Carla: I grew up around the practice—I remember going to the office with my father on Saturday mornings when I was a child. I thought he took Wesley and me because he needed our help (of course I now know that my mom was just trying to get a break from us). I would shelve books, punch holes in paper and copy whatever part of my body I could fit under the photo copy machine. I remember I would organize his files, separating correspondence from pleadings, and sorting them in date order. I was fascinated by all the exhibits.
Wesley: Although my Dad and older sister were both successful practicing attorneys at the time I made my decision to attend law school, which provides inspiration in and of itself, my decision to become a lawyer, in large part, resulted from a college course entitled, Blacks In the Law, which was taught by the only African American Connecticut State Supreme Court Justice, Flemming L. Norcott, Jr. Justice Norcott, who later became a friend and academic advisor to me, did a masterful job in chronicling the legal and political achievements made by African American attorneys. As a result, I was and remain inspired to be a social and legal change agent.
What advice would you give to parents/children who are thinking about going into practice together?
Taylor: My admonition would be to always keep in mind that the law is a highly competitive business. Therefore, the parent/child relationship should be secondary to the interests of the clients you serve.
Carla: Keep work and personal separate. When we first started working together that was hard for my father to do. I am sure the fact that I am no longer constantly asking for money has something to do with his change in dealing with me.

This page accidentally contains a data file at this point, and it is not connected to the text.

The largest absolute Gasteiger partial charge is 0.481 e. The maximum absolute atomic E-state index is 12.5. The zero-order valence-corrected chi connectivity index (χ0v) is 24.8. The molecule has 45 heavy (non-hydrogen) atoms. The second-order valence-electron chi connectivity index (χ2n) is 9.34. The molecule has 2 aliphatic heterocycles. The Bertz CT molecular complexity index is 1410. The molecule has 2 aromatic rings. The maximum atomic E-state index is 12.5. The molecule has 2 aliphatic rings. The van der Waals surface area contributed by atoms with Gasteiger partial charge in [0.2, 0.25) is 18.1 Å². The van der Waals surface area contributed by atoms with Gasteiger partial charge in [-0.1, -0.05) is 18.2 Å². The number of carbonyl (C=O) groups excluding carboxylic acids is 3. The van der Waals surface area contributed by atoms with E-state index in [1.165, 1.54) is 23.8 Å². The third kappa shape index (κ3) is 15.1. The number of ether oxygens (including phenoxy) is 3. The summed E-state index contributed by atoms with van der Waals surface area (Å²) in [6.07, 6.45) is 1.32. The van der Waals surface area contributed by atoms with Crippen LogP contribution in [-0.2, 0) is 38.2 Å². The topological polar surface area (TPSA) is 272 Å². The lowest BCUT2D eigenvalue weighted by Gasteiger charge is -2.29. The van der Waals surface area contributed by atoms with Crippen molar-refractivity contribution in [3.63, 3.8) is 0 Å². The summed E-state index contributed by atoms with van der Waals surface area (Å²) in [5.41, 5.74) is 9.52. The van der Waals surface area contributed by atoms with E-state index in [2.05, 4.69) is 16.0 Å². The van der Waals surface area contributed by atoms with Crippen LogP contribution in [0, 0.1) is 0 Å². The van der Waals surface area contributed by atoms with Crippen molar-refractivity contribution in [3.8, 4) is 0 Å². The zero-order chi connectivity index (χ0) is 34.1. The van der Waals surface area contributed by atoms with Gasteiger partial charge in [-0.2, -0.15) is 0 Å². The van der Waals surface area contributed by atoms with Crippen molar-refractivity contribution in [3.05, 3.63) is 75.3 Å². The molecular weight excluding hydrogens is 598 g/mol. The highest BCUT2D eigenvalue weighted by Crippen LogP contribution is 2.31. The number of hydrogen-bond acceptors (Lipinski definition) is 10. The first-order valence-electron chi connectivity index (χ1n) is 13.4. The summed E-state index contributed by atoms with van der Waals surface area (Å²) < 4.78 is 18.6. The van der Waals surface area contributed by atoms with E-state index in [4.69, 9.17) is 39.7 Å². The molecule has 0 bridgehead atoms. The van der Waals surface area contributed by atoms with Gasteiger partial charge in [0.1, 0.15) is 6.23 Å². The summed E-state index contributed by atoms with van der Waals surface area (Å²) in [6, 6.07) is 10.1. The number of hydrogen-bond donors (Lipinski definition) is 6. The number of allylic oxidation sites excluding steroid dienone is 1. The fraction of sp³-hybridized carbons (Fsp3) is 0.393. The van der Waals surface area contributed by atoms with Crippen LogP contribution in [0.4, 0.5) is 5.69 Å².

Wesley: My decision to not practice with my father was primarily based on my desire to develop a transaction based practice, instead of a litigation oriented practice. My advice would be that there is always external as well as self-imposed pressure to work within a successful family business, legal or otherwise. It is important that their decision be consistent with their individual goals, desires and ambitions.
Who were your mentors when entering the profession?
Taylor: The late Judge Lewis Clymer, the late attorney Elmer Jackson and the late Judge Benjamin Franklin were all very supportive of me during the early years of my practice.
Carla: There are so few African American attorneys in Kansas City in my dad’s generation. When I was little, the Jackson County Bar Association would have an annual Christmas party. There were so few African American lawyers that they would fit in the family room of my parent’s first house. Wes and I always found a reason to sneak into the party in our pajamas.
Wesley: Taylor Fields, Justice Flemming Norcott, Jr., Tom Van Dyke, Herb Kohn and Bob Fisher. Over the years, I can honestly say each has provided invaluable legal, political and personal advice.
What do you like to do in your spare time?
Taylor: I enjoy working with young people through my church and various community organizations. I also have a strong interest in the study of African American history.